Sunday, February 05, 2006

A Funny Thing Happened...

I love malapropisms! I find them most entertaining, probably because I'm secretly feeling superior to the user...A malapropism (from French mal à propos, "ill to purpose") is an incorrect usage of a word, usually with comic effect. The term malapropism comes from the name of Mrs Malaprop, a character in Richard Brinsley Sheridan's comedy, The Rivals, whose name was in turn derived from the existing English word malapropos, meaning 'inappropriately'. In fact there is even a website where some individual has collected them.

I am such a nerd in this area that I have even created my own malaproprism for "malapropism" - "malappropriatism" - these are the best kind of malapropisms: where the meaning is almost right. A great example occurred in a High Court judge's decision I once reviewed when I was working for the High Court. The judgment said: ..."went off like a damp squid". Now the correct saying should have been "damp squib" but I was forced to concede that nothing goes off like a damp squid...if you're not laughing by now this just proves that I am a nerd to like this stuff!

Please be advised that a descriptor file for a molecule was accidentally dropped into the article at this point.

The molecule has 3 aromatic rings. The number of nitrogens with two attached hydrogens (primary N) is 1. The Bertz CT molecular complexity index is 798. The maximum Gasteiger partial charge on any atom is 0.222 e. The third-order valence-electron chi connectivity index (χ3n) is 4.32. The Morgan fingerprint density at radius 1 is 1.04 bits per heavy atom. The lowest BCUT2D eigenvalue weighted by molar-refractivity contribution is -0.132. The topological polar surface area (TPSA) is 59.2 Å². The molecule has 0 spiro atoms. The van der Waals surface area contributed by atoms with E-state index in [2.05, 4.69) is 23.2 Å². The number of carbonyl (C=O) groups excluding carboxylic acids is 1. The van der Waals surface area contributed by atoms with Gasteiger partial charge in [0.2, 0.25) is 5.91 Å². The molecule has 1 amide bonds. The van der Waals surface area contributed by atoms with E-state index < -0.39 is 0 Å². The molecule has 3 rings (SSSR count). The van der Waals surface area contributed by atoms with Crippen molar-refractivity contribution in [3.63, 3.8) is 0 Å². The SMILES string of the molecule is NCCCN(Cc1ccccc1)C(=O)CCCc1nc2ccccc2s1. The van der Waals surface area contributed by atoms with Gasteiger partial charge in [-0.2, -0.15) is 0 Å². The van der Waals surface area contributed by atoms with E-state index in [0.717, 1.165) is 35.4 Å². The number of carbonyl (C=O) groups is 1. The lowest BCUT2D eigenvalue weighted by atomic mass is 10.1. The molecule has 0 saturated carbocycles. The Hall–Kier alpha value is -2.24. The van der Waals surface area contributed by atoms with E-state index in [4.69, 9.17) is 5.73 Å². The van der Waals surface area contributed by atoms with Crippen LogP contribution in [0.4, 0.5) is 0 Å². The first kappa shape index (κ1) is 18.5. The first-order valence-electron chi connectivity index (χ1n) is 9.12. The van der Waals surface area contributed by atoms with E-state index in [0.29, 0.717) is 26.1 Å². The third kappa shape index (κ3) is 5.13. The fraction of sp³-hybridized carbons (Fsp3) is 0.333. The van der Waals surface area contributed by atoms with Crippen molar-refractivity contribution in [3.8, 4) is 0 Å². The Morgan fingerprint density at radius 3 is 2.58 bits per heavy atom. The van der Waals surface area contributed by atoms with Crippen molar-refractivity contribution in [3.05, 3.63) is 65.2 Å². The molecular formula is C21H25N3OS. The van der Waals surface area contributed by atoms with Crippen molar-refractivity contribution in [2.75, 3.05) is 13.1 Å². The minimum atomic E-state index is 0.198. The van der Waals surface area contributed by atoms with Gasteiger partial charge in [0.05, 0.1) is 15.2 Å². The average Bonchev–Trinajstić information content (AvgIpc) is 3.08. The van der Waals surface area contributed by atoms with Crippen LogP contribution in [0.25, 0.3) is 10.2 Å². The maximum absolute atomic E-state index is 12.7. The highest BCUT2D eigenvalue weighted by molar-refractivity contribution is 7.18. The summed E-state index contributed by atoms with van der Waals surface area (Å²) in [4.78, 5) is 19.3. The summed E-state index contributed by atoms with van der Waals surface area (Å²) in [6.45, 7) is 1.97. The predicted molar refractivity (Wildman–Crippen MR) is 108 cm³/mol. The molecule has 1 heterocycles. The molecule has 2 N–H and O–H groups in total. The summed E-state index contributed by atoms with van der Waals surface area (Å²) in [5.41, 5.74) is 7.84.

Anyway, last night my brother in law commented, as he is prone to do, on my mother lamenting the lack of eligible men at this wedding she attended. This is in itself a disturbing enough topic! But then he gave his sage advice: "Perhaps you're not showing enough cleaverage" It took everything I had not to laugh uproariously, not helped by the fact that I then quipped to my mother: "maybe it is a cleaverage problem." Of course its the problem, I thought. Any woman showing too much cleaver is likely to scare away even the most enamoured suitor!

I'm still laughing! There was another interesting story concerning apparent Catholic hyprocrisy which I might blog on later...


Anonymous said...

I know I get Chris' attention when he sees my cleaver! :)

Another Nerd said...

I find that most women, in this day and age, are not showing enough cleaver!

I think we can date the start of this decline to the advent of free steak-knife giveaways in early television infomercials. These "informative commercials" removed the felt need of the televised masses to go and appropriate their own kitchen cutting utensils therefore nullifying the ever seductive lure of the cleaver on personal missions of said utensil procurement.

That's all I have to say about that,